スティグリッツがヴァニティ・フェアに書いた大恐慌および大不況に関する記事(H/T Mostly EconomicsEconomist’s View)が波紋を呼んでいる。


...the inability of the monetary expansion to counteract this current recession should forever lay to rest the idea that monetary policy was the prime culprit in the 1930s. The problem today, as it was then, is something else.


The underlying cause was a structural change in the real economy: the widespread decline in agricultural prices and incomes, caused by what is ordinarily a “good thing”—greater productivity.


Government spending unintentionally solved the economy’s underlying problem: it completed a necessary structural transformation, moving America, and especially the South, decisively from agriculture to manufacturing. Americans tend to be allergic to terms like “industrial policy,” but that’s what war spending was—a policy that permanently changed the nature of the economy. Massive job creation in the urban sector—in manufacturing—succeeded in moving people out of farming.


Mainstream macro-economists argue that the true bogeyman in a downturn is not falling wages but rigid wages—if only wages were more flexible (that is, lower), downturns would correct themselves! But this wasn’t true during the Depression, and it isn’t true now. On the contrary, lower wages and incomes would simply reduce demand, weakening the economy further.


Two conclusions can be drawn from this brief history. The first is that the economy will not bounce back on its own, at least not in a time frame that matters to ordinary people.


Monetary policy is not going to help us out of this mess. Ben Bernanke has, belatedly, admitted as much. The Fed played an important role in creating the current conditions—by encouraging the bubble that led to unsustainable consumption—but there is now little it can do to mitigate the consequences. I can understand that its members may feel some degree of guilt. But anyone who believes that monetary policy is going to resuscitate the economy will be sorely disappointed. That idea is a distraction, and a dangerous one.

What we need to do instead is embark on a massive investment program—as we did, virtually by accident, 80 years ago—that will increase our productivity for years to come, and will also increase employment now. This public investment, and the resultant restoration in G.D.P., increases the returns to private investment. Public investments could be directed at improving the quality of life and real productivity—unlike the private-sector investments in financial innovations, which turned out to be more akin to financial weapons of mass destruction.


The private sector by itself won’t, and can’t, undertake structural transformation of the magnitude needed—even if the Fed were to keep interest rates at zero for years to come. The only way it will happen is through a government stimulus designed not to preserve the old economy but to focus instead on creating a new one. We have to transition out of manufacturing and into services that people want—into productive activities that increase living standards, not those that increase risk and inequality.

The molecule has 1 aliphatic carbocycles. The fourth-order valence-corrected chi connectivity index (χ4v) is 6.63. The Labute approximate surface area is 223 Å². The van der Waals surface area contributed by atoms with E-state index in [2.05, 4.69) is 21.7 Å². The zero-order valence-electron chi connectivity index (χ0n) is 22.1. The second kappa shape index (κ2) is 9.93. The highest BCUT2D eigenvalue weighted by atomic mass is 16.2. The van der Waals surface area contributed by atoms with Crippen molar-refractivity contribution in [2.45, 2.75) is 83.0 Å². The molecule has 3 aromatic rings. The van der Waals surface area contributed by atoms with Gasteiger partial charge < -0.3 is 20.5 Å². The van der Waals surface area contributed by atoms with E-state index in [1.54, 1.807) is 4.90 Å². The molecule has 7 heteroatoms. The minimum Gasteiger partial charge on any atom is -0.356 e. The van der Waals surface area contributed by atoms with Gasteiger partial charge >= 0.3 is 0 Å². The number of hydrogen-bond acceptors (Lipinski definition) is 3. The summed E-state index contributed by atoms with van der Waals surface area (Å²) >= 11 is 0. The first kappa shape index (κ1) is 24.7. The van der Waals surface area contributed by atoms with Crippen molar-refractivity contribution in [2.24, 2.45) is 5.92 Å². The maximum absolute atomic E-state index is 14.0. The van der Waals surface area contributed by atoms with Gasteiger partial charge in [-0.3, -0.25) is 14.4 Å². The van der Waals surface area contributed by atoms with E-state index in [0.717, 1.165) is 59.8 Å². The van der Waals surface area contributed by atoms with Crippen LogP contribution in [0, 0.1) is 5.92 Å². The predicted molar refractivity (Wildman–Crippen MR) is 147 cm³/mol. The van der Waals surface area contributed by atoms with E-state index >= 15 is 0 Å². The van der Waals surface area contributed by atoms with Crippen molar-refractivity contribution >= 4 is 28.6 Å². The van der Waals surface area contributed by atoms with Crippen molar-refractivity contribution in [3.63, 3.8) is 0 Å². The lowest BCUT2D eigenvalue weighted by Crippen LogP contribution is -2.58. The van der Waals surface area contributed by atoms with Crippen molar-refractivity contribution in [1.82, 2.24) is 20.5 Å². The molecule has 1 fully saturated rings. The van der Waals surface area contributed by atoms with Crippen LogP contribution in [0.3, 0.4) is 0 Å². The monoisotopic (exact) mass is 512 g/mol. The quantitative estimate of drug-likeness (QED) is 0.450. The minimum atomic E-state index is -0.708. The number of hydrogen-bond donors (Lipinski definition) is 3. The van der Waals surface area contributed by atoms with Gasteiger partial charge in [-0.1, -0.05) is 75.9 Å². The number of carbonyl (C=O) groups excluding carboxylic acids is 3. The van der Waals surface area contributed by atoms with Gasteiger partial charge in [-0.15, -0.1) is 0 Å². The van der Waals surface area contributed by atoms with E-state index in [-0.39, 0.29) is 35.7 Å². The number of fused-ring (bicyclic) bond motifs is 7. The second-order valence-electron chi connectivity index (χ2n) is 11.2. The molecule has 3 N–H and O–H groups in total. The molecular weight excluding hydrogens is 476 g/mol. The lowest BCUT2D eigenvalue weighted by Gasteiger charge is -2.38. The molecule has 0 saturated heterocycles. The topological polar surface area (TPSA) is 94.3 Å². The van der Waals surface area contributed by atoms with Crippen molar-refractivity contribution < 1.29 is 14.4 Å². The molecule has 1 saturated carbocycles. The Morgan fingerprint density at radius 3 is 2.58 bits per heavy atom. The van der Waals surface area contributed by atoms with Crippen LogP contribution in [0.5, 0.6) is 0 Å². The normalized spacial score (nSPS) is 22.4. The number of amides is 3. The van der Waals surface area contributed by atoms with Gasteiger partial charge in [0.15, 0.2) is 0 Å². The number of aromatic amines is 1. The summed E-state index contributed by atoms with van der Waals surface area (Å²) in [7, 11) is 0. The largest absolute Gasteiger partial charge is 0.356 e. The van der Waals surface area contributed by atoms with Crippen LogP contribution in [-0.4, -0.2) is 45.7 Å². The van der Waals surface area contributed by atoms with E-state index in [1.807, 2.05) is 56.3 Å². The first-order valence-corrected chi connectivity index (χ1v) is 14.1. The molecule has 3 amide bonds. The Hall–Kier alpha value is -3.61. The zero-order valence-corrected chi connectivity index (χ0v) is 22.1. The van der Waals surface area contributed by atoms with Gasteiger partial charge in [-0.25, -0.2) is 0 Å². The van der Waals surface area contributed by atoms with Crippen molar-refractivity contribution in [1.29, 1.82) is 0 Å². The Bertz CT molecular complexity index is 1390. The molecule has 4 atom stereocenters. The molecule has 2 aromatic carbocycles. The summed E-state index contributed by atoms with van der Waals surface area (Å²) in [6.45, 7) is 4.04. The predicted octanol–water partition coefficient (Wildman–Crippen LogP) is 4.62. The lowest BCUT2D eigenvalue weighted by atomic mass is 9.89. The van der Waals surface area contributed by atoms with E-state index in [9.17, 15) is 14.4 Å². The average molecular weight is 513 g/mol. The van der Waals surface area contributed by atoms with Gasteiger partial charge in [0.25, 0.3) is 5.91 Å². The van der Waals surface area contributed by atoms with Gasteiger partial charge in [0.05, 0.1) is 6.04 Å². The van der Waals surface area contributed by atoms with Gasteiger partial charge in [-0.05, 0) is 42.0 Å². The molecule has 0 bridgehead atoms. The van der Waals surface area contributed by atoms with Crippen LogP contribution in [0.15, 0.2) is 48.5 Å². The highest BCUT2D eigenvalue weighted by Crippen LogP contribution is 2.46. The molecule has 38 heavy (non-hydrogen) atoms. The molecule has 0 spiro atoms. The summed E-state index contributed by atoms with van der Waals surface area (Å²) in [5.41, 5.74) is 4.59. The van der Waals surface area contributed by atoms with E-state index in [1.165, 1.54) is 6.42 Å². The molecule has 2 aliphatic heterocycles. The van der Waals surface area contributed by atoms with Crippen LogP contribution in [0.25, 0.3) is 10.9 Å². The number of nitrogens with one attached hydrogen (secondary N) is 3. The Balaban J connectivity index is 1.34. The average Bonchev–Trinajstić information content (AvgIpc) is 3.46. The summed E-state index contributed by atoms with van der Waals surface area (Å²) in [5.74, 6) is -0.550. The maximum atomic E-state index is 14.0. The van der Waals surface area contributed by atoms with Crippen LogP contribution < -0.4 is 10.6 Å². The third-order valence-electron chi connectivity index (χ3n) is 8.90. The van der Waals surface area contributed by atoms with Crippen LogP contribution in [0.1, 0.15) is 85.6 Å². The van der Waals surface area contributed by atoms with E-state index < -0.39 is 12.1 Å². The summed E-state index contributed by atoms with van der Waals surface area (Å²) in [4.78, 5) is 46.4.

The second conclusion is this: If we expect to maintain any semblance of “normality,” we must fix the financial system. As noted, the implosion of the financial sector may not have been the underlying cause of our current crisis—but it has made it worse, and it’s an obstacle to long-term recovery. Small and medium-size companies, especially new ones, are disproportionately the source of job creation in any economy, and they have been especially hard-hit. What’s needed is to get banks out of the dangerous business of speculating and back into the boring business of lending. But we have not fixed the financial system. Rather, we have poured money into the banks, without restrictions, without conditions, and without a vision of the kind of banking system we want and need. We have, in a phrase, confused ends with means. A banking system is supposed to serve society, not the other way around.








主流派マクロ経済学者は、経済が悪化している時に真に問題となるのは、下落していく賃金ではなく、硬直的な賃金だ、と論じる。賃金がもっと伸縮的ならば(即ちもっと低下すれば)、経済の悪化は自然に食い止められる、というわけだ! しかし大恐慌の時期にそのことは真実ではなかったし、現在においても真実では無い。むしろ逆に、賃金や収入の低下は単に需要を減らし、経済をさらに弱めてしまう。










現在におけるFRBの政策の有効性を否定したということで、当然ながら市場マネタリストは反発している(Nick Roweスコットサムナー邦訳])。また、市場マネタリストでは無いが、ライアン・アベントも批判的である







Is it possible that fiscal policy is really just industrial policy? Could it be that World War 2 ended the Depression not because it represented a sufficiently large Keynesian stimulus, but because it deliberately created new industries and new technologies that formed the basis of a new sustainable pattern of specialization and trade?

という記述が、今回のスティグリッツ第二次世界大戦の解釈と大きく共通していることには驚かされる(ただしそのエントリの「Arnold Kling and Tyler Cowen are generally on board with my characterization, but are skeptical of government's ability to conduct effective industrial policy.」という追記によると、PSSTの生みの親のクリング自身やコーエンは産業政策との関連付けには懐疑的とのことだが、それはPSST理論そのものというよりは彼らのリバタリアン的な立場に由来する懐疑論であろう)。

*1cf. ここ

ぴっちゃんぴっちゃん 2012/01/23 13:33 私はRoweの考えはハナから的外れで話にならないと思っていますが、かといってスティグリッツがニュー・ケインジアンであるとして、ニュー・ケインジアンに特徴的な前提を考慮すると、
What we need to do instead is embark on a massive investment program—as we did, virtually by accident, 80 years ago—that will increase our productivity for years to come